1. Hi Richard,

      That would rule out wiring as the issue.

      The hard-wired remotes are generally quite reliable, but you could swap it out with another one to see if that solves the problem. The corrosion you mentioned on the control box PCB is a fairly common issue, and while it can cause the control module to malfunction, it doesn't usually cause any other damage.

      Alternatively, you could send me the remote and a control box and I could test them both to find where the fault is. That'd cost you $44.00 (plus return postage if you need it posted back).


  20. Hi Rob
    Thanks for the info. I'll probably be sending you both controllers and my remote shortly...!
    One quick question to satisfy my curiosity since I don't have a spare remote and am basically stuck without a known good controller.
    If I had a working remote and working controller and powered them up on a work bench with no peripherals attached, what should their sequence of operation be?
    (Is this test even possible or will it fail due to no peripherals being connected?)
    I'm guessing:
    1. The remote shows a flashing 'o' (Lower case letter o) at the top row for a few seconds. I'm assuming this is the remote booting up.
    2. The system attempts to fill by energizing the inlet solenoid and displays 'pre-cool cycle'.
    3. The system times out because the fill cycle is unsuccessful?


    1. Hi Richard,

      That's mostly correct. In cool mode, you should hear a relay click to close the drain valve, then about 10-15 seconds later you should hear another relay click to send power to the solenoid valve and allow water to fill the cooler. The remote should show the "preparing to start" message, then after about 8 minutes, the control box will shut down and the remote should display SERVICE on the screen. If you then go to press the power button again, to turn it back on, it should briefly flash up fault code 2.

      If in vent mode, then you should hear a relay click each time you press the on/off button on the remote.

      Each time the control box receives a valid command, the DIAG LED should also blink a long green flash.

      All testing should be done with manual mode selected.


    2. Hi Rob
      Thanks for the info. The issue was indeed the controller. I got another replacement and thanks to your tips on the start up sequence was able to confirm that the second replacement was indeed working.
      I installed it and my system is working again.
      Do you need any faulty controllers for exchange stock?
      Thanks again for the help.

    3. Hi Richard,

      It's good to hear you've managed to get the cooler up and running again!

      I'm not really after any Braemar LCB control boards at the moment. They're generally quite reliable, so I don't have much demand for them. If they were Breezair DD boards, it'd be a different story.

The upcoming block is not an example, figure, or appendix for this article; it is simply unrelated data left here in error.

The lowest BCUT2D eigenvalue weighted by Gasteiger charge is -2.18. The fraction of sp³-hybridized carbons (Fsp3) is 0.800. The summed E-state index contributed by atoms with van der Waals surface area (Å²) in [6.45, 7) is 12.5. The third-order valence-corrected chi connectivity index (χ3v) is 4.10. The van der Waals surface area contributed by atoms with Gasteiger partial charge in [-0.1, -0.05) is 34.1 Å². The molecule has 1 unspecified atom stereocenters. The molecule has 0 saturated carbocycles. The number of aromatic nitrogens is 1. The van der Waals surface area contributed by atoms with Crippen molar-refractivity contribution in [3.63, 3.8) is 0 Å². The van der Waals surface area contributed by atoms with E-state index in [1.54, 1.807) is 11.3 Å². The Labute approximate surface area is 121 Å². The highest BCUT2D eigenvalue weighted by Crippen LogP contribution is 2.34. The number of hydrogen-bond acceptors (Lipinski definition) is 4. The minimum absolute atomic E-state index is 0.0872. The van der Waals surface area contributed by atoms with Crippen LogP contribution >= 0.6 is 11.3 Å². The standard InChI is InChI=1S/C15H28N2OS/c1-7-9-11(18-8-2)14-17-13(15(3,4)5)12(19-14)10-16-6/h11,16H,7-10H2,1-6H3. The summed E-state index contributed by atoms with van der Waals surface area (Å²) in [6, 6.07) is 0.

Thank you also for the update on your progress.


  21. Hi Rob,

    Great page this one, thanks for all your tips.
    I have an issue and hope you can help.

    This morning my EXH190 starting tripping the circuit breaker.
    This only happens when switching to COOL mode.
    It runs fine on VENT mode,fan runs and vents but when you select COOL you get the Preparing to start message, and then probably a minute later the unit trips the circuit at the DB outside.
    I switch it back on, and the same happens. Runs fine on VENT mode, but trips shortly after changing to COOL mode.
    Could this be an issue with the pump as the issue only appears once the pump is engaged.
    Any idea how I can test this to rule out anything else ?

    1. It could be the pump or the board. You can try running the cooler in cool mode with the pump disconnected.

      It would be good to run the pump first for a while to increase the humidity inside the cooler, as sometimes the board will only short when the humidity in the cooler is high.


  22. Hi,

    I have an EXH210 I would like to use with a MigiQtouch control. I am guessing that the change from a 4 wire to 6 wire control cable from the EXH to EXQ is only to supply additional power to the touch controller on the outer pins, and the data format is exactly the same.

    Do you have any insight into this? Is the voltage supplied on the new pins the same voltage as used to power the old control units?

    I assume I could change the DD box to that of an EXQ model, but I can't find the proper part number of the DD box to suit a EXQ210. Any suggestion there?


    1. Hi dancormode,

      You'd need the change the control box to an EXQ model, it's more than just a couple extra wires for additional power. They have moved from a 5V serial communication system over to a differential signalling system and I imagine that the protocol is completely different as well now, due to the ability to now have a network of devices (multiple coolers and heaters among other things).